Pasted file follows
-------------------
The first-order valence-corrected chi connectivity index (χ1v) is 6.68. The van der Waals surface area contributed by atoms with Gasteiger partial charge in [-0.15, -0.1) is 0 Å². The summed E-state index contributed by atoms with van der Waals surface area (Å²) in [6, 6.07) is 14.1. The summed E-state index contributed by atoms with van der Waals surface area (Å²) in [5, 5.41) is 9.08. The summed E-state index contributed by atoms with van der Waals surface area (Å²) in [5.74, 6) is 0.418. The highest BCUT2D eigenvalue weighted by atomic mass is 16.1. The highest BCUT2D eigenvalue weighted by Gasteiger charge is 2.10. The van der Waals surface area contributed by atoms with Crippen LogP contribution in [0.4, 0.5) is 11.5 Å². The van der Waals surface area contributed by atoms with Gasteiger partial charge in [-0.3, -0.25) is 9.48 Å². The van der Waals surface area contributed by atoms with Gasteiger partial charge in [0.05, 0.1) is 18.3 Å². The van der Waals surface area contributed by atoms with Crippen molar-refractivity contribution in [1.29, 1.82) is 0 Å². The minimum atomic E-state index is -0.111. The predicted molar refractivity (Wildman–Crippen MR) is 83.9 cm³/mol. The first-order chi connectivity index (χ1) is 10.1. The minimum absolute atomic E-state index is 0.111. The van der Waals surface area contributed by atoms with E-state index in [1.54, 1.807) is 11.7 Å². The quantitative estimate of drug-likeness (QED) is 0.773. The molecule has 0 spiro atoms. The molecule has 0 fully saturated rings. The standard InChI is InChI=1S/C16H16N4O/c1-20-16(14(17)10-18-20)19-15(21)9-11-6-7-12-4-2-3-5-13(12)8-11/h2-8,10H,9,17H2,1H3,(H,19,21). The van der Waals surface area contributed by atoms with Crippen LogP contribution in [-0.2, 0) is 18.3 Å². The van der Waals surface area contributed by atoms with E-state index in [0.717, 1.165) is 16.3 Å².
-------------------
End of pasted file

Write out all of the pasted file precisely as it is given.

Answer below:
The first-order valence-corrected chi connectivity index (χ1v) is 6.68. The van der Waals surface area contributed by atoms with Gasteiger partial charge in [-0.15, -0.1) is 0 Å². The summed E-state index contributed by atoms with van der Waals surface area (Å²) in [6, 6.07) is 14.1. The summed E-state index contributed by atoms with van der Waals surface area (Å²) in [5, 5.41) is 9.08. The summed E-state index contributed by atoms with van der Waals surface area (Å²) in [5.74, 6) is 0.418. The highest BCUT2D eigenvalue weighted by atomic mass is 16.1. The highest BCUT2D eigenvalue weighted by Gasteiger charge is 2.10. The van der Waals surface area contributed by atoms with Crippen LogP contribution in [0.4, 0.5) is 11.5 Å². The van der Waals surface area contributed by atoms with Gasteiger partial charge in [-0.3, -0.25) is 9.48 Å². The van der Waals surface area contributed by atoms with Gasteiger partial charge in [0.05, 0.1) is 18.3 Å². The van der Waals surface area contributed by atoms with Crippen molar-refractivity contribution in [1.29, 1.82) is 0 Å². The minimum atomic E-state index is -0.111. The predicted molar refractivity (Wildman–Crippen MR) is 83.9 cm³/mol. The first-order chi connectivity index (χ1) is 10.1. The minimum absolute atomic E-state index is 0.111. The van der Waals surface area contributed by atoms with E-state index in [1.54, 1.807) is 11.7 Å². The quantitative estimate of drug-likeness (QED) is 0.773. The molecule has 0 spiro atoms. The molecule has 0 fully saturated rings. The standard InChI is InChI=1S/C16H16N4O/c1-20-16(14(17)10-18-20)19-15(21)9-11-6-7-12-4-2-3-5-13(12)8-11/h2-8,10H,9,17H2,1H3,(H,19,21). The van der Waals surface area contributed by atoms with Crippen LogP contribution in [-0.2, 0) is 18.3 Å². The van der Waals surface area contributed by atoms with E-state index in [0.717, 1.165) is 16.3 Å².